identity’s a bitch.
black, non-binary, queer
gamer, creative, dreamer
some of these things i chose, and some of them i didn’t. they were just kind of thrown onto me. it also didn’t help that being part of Gen-Z means that i grew up chronically online.
Overflows of information.
i used to hear that all the time growing up.
“Standing that close to the tv will rot your your brain.”
“You spend too much damn time on those videogames.”
“If you got time to google all that ‘how to get a book published’ bullshit, then you should have no problem getting a scholarship, mr.writer.”
in case you were wondering… yes. i am deeply traumtized in a lot of ways. honestly though, i think it was less about being influenced and more so about learning about different ways of being in the world.
in other articles by myself and countless other Black folks, we often recount how the trauma of racism follows us our birth to death.
niggas born under miraculous conditions of antiblackness; niggas dying in spectcular dipslays of violence.
growing up under the constant specter of whiteness–from whitewashed history curriculums, children’s programming that primarily fostered White audiences, and remaking my image into whiteness in the role-playing videogames that i played. whiteness had its metaphorical and material boots on my neck.
it took me a while to come to consciousness, to understand myself as Black. the same thing happened with my sexuality and my gender identity(something i am just now grappling on with).
for me though, i hated the idea that life was about “finding yourself.” for people that were deemed normal by society, “finding yourself” is just about becoming that version of what society wants you to be. it puts the implied subject of “you” finding yourself as a passive act, as something that just comes to you.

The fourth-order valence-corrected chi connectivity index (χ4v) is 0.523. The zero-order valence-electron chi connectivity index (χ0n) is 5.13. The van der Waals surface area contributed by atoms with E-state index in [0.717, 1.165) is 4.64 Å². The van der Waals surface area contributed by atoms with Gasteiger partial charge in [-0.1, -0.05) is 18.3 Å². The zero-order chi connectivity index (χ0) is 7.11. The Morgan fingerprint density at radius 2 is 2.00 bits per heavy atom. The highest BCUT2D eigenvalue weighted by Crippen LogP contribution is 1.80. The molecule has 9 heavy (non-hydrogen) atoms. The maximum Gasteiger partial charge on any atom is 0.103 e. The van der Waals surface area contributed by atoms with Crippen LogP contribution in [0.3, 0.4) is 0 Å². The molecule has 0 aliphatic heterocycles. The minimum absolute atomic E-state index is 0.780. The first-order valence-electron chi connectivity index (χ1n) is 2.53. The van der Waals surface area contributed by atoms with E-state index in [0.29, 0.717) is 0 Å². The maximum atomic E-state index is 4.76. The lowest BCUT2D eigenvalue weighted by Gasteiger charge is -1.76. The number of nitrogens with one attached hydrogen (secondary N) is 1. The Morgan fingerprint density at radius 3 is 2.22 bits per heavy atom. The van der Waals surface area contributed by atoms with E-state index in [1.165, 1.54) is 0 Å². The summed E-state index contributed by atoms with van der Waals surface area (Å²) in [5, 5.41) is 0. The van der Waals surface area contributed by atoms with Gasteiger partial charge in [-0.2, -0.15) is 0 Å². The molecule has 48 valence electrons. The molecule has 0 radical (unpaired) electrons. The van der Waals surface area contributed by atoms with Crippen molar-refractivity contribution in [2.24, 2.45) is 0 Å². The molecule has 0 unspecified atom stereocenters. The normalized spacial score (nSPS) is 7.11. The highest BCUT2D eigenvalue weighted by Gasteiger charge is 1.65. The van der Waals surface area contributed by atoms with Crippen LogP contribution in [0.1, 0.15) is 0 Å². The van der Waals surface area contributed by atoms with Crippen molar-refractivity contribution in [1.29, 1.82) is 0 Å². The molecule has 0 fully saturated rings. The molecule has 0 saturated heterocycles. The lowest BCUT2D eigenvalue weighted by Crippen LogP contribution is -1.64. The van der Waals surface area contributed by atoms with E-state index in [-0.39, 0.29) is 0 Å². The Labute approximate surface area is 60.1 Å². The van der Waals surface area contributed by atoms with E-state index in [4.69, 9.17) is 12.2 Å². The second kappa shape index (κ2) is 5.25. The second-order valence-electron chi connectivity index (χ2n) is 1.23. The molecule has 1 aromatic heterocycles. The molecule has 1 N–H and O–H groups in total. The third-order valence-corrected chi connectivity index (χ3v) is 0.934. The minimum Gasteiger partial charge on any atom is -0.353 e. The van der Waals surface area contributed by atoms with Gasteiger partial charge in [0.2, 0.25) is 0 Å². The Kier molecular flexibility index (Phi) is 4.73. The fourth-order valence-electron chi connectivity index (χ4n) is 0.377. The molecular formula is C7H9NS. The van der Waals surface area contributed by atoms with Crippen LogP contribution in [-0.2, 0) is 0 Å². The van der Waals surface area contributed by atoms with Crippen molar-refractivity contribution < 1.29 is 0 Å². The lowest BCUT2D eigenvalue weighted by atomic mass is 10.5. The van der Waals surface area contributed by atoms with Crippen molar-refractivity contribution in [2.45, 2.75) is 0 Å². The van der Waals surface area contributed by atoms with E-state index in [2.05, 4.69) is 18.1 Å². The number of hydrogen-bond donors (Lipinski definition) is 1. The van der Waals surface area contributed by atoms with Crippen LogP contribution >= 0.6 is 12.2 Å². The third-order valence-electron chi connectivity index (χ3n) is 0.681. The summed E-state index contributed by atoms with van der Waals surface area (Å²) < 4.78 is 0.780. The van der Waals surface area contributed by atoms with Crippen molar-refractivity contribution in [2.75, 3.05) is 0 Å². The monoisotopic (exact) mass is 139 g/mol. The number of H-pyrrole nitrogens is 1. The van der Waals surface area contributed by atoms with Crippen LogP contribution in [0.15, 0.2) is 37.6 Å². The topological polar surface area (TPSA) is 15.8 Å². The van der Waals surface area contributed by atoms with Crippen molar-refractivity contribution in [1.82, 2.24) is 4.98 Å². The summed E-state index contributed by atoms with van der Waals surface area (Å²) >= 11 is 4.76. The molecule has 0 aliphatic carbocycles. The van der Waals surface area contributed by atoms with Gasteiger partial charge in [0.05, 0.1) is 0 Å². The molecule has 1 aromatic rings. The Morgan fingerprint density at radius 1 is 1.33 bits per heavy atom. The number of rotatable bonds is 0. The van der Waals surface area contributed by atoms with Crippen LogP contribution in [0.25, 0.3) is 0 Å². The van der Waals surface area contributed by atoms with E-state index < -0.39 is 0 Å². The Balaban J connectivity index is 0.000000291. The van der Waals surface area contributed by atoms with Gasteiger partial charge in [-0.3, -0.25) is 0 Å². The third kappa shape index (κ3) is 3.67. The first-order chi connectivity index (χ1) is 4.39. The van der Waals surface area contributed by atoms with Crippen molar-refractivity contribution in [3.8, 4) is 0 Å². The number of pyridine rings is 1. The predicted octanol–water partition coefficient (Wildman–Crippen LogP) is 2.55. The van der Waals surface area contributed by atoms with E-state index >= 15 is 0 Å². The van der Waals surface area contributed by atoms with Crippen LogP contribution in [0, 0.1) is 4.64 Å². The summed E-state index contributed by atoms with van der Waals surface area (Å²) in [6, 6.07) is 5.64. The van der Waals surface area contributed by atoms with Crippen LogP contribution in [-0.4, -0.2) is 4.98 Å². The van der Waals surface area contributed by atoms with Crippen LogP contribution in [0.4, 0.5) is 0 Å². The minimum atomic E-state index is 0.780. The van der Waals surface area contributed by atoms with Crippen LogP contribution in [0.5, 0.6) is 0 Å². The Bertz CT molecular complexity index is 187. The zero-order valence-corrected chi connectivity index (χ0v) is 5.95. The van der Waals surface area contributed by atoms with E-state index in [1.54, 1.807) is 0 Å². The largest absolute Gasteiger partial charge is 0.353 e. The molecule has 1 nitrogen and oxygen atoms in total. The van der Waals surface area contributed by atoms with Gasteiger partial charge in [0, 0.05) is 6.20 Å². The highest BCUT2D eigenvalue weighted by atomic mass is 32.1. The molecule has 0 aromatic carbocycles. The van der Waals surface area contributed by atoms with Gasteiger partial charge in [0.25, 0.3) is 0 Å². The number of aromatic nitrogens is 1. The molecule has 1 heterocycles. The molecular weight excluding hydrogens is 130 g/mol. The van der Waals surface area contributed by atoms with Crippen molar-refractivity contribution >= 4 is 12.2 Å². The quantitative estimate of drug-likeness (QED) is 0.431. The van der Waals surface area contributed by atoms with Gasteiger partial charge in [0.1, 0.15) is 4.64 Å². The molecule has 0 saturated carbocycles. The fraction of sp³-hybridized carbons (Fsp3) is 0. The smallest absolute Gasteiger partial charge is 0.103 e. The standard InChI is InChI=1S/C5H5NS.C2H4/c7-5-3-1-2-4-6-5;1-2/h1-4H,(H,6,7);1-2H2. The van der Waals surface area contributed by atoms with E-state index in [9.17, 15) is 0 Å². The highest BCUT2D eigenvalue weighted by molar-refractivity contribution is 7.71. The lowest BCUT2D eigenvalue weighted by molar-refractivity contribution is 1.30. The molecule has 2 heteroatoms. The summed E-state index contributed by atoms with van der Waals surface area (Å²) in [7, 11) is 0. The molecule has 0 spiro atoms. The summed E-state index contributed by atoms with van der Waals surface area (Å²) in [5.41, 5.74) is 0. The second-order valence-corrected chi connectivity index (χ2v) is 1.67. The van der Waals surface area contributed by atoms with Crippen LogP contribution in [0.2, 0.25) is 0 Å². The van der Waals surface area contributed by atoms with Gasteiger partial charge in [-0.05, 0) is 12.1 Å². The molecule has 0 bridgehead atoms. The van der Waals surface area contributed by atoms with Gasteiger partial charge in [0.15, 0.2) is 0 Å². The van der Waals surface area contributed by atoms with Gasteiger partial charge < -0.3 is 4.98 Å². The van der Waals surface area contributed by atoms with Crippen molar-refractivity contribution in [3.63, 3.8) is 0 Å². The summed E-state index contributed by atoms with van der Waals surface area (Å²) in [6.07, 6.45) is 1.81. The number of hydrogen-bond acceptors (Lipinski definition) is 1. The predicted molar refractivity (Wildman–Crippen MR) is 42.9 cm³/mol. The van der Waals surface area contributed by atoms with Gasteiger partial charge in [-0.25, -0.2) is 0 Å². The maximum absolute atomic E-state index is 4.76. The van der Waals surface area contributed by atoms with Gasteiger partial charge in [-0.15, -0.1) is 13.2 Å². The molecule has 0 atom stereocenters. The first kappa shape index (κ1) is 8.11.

life’s too short to be looking for yourself. baby, it’s time to create yourself.
this isn’t me trying to sell-some water down “girlboss, neoliberal” propaganda. the historical structures that we live in literally determine what identities we are allowed to access and what not.
dominant representations of blackness are historically signified as “docile” “ghetto” and “excessive” to name a few.
dominant conceptions of whiteness are signified from past into present as “rational” “human” and “diverse.” think of the way that White characters in any number of shows from The Vampire Diaries, Teen Wolf, and even my personal favorite Euphoria are able to have rich narrative and aesthetic diversity because whiteness is allowed the capacity of complexity.
these all serve as examples of how whiteness is afforded the full nuances and complexity that make up the messy parts of people’s identities. blackness isn’t afforded that same nuance. if it was, George Floyd, Tamir Rice and Breonna Taylor would still be here with us.
blackness isn’t something i asked for; it’s something located onto my body and flesh because of the myths, narratives, and ideologies we reproduce about people that are racialized as Black in society.
i came into blackness because i had no other choice. so believe me when i say, i understand that identity formation is more than just the individual trying to recreate themselves over and over. this process of refashioning yourself is constrained by what society deems appropriate.
think about why it’s fairly easy for a lot of people to conflate blackness with criminality and not with an inherited virtue or innocence, not even afforded to Black children.
regardless of how the world tries to treat me, regardless of how society overdetermined blackness as having value only for the project and in and service of whiteness.
look no further for evidence than the way White conservatives easily rally behind the words of Black folks such as Candace Owens or Kayne West, but fail to consider the work of other Black people that aren’t ideologically the same as them as i.e. James Baldwin, Angela Davis, bell hooks.
i have value. ever time i open my Black ass mouth, everytime I switched up my aesthetics, everytime i dare to experiment with something new, i break the possibility of what’s possible.
does that mean my tiny act of resistance has toppled down the walls of transphobia and antiblackness?
does that mean it didn’t matter?
–the farthest thing from it.
my good sis in power says it best
“If I didn’t define myself, I would be crunched into other people’s fantasies for me and eaten alive.”
whenever i assert my identity through how i experience the world,
as a person who exists between too many fucking nexuses society,
i bring who i am to bear on the world.
because teetering on the edge of what doesn’t already exist, allows for the possibility for something to come about.
when you’re at the rung of society,
you always manage to create something out of nothing.